Then, later on in life, because I had to overcome a few things in my life, I decided to f**k it. That is my mantra—f**k it, (laughs). It’s just about breathing, letting go and saying, whatever, surrendering to whatever you have to do, and it’s OK.
Don’t you miss performing? I just did it, not that long ago. I do not miss going on the road.
Occasionally, I do something for a purpose. Usually, it’s to raise money for something, not for me so much.
But at one point in your life, you needed to perform. It wasn’t even that I needed it.
I am 64 (she turns that age on Dec. 25). I have had two children, and I have raised them. I have been a divorcée. I have been a single mother. I have done a lot of stuff.
And I am so privileged. Why? Because I can choose it. I don’t have to do anything unless I feel it’s appropriate.
This song is like, I have to do this song. That’s how I felt. What a privilege. I was so honored to even have the opportunity. I was like, Marie, this is for you. That was how I felt.
I must have heard “Sweet Dreams” a million times. Oh, how sickening (laughs).
How did you create that song? And did you reach a point where you didn’t want to sing it anymore? Oh, definitely. If you choose to perform night after night after night, it is killing you.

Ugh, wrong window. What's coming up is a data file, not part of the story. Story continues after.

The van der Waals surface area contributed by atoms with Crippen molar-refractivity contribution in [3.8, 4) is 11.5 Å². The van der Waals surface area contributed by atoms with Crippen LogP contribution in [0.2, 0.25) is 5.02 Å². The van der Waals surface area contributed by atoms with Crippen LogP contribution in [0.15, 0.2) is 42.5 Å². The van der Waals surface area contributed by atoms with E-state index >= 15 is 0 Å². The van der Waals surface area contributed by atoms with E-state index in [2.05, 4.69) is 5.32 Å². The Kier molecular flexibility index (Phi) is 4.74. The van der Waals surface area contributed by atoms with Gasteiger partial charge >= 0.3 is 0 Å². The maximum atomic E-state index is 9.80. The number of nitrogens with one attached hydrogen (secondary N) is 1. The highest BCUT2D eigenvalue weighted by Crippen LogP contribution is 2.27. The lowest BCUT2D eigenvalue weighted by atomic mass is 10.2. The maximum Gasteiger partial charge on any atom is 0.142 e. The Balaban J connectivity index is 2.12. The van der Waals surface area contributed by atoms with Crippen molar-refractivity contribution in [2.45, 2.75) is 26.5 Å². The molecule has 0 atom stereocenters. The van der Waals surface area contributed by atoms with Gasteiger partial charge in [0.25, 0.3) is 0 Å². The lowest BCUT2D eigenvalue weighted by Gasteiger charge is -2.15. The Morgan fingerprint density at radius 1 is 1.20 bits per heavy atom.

Every time, you have to pretend, oh, I never sang this song before … It’s so crazy.
The line, “Sweet dreams are made of this,” is completely self-deprecating. It’s like everybody has a motivation in his or her life, something that people want to achieve.
“I travel the world and the seven seas.” It’s global—“everybody is looking for something.” That is a fundamental truth. It’s philosophical.
People identify with it and interpret it in different ways. Some of them think it’s a big celebration…
When you look back, what thoughts come to mind? It’s a weird thing. When you are young, your life is ahead of you and you don’t know what it’s going to be.
It’s like this big horizon that’s nebulous. It’s like, wow, am I going to be a teacher? Am I going to pass that exam? Am I going to get through college?
So, looking back, I don’t have this horizon anymore. But now, I have what happened in my narrative curve as we all do.
E-mail firstname.lastname@example.org. Follow him at http://twitter.com/nepalesruben.